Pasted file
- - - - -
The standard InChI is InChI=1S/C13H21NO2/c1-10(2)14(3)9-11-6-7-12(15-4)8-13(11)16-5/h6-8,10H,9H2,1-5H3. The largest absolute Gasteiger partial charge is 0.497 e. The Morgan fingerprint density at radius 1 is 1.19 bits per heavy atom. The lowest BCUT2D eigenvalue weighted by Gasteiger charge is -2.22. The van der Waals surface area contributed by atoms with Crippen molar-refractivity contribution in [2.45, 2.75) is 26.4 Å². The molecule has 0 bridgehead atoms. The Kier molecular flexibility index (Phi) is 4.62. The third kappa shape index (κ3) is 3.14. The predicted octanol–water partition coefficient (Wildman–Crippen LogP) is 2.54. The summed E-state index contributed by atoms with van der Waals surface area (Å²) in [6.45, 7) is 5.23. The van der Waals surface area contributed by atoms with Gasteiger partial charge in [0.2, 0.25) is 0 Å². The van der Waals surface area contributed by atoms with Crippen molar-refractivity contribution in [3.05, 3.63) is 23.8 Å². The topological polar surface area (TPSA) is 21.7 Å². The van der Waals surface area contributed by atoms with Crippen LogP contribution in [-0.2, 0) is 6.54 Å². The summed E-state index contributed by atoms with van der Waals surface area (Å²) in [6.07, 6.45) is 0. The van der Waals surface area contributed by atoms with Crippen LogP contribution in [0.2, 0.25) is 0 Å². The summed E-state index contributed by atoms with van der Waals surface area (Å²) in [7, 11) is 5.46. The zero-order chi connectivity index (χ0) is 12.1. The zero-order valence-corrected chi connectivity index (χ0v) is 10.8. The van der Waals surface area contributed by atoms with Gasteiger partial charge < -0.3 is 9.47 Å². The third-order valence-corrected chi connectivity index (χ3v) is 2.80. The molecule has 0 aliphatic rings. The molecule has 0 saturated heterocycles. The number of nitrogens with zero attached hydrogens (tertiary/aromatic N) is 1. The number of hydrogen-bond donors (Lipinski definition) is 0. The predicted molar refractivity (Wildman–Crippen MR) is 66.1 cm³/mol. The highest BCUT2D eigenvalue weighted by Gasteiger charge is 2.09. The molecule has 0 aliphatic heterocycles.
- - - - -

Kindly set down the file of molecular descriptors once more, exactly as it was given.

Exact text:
The standard InChI is InChI=1S/C13H21NO2/c1-10(2)14(3)9-11-6-7-12(15-4)8-13(11)16-5/h6-8,10H,9H2,1-5H3. The largest absolute Gasteiger partial charge is 0.497 e. The Morgan fingerprint density at radius 1 is 1.19 bits per heavy atom. The lowest BCUT2D eigenvalue weighted by Gasteiger charge is -2.22. The van der Waals surface area contributed by atoms with Crippen molar-refractivity contribution in [2.45, 2.75) is 26.4 Å². The molecule has 0 bridgehead atoms. The Kier molecular flexibility index (Phi) is 4.62. The third kappa shape index (κ3) is 3.14. The predicted octanol–water partition coefficient (Wildman–Crippen LogP) is 2.54. The summed E-state index contributed by atoms with van der Waals surface area (Å²) in [6.45, 7) is 5.23. The van der Waals surface area contributed by atoms with Gasteiger partial charge in [0.2, 0.25) is 0 Å². The van der Waals surface area contributed by atoms with Crippen molar-refractivity contribution in [3.05, 3.63) is 23.8 Å². The topological polar surface area (TPSA) is 21.7 Å². The van der Waals surface area contributed by atoms with Crippen LogP contribution in [-0.2, 0) is 6.54 Å². The summed E-state index contributed by atoms with van der Waals surface area (Å²) in [6.07, 6.45) is 0. The van der Waals surface area contributed by atoms with Crippen LogP contribution in [0.2, 0.25) is 0 Å². The summed E-state index contributed by atoms with van der Waals surface area (Å²) in [7, 11) is 5.46. The zero-order chi connectivity index (χ0) is 12.1. The zero-order valence-corrected chi connectivity index (χ0v) is 10.8. The van der Waals surface area contributed by atoms with Gasteiger partial charge < -0.3 is 9.47 Å². The third-order valence-corrected chi connectivity index (χ3v) is 2.80. The molecule has 0 aliphatic rings. The molecule has 0 saturated heterocycles. The number of nitrogens with zero attached hydrogens (tertiary/aromatic N) is 1. The number of hydrogen-bond donors (Lipinski definition) is 0. The predicted molar refractivity (Wildman–Crippen MR) is 66.1 cm³/mol. The highest BCUT2D eigenvalue weighted by Gasteiger charge is 2.09. The molecule has 0 aliphatic heterocycles.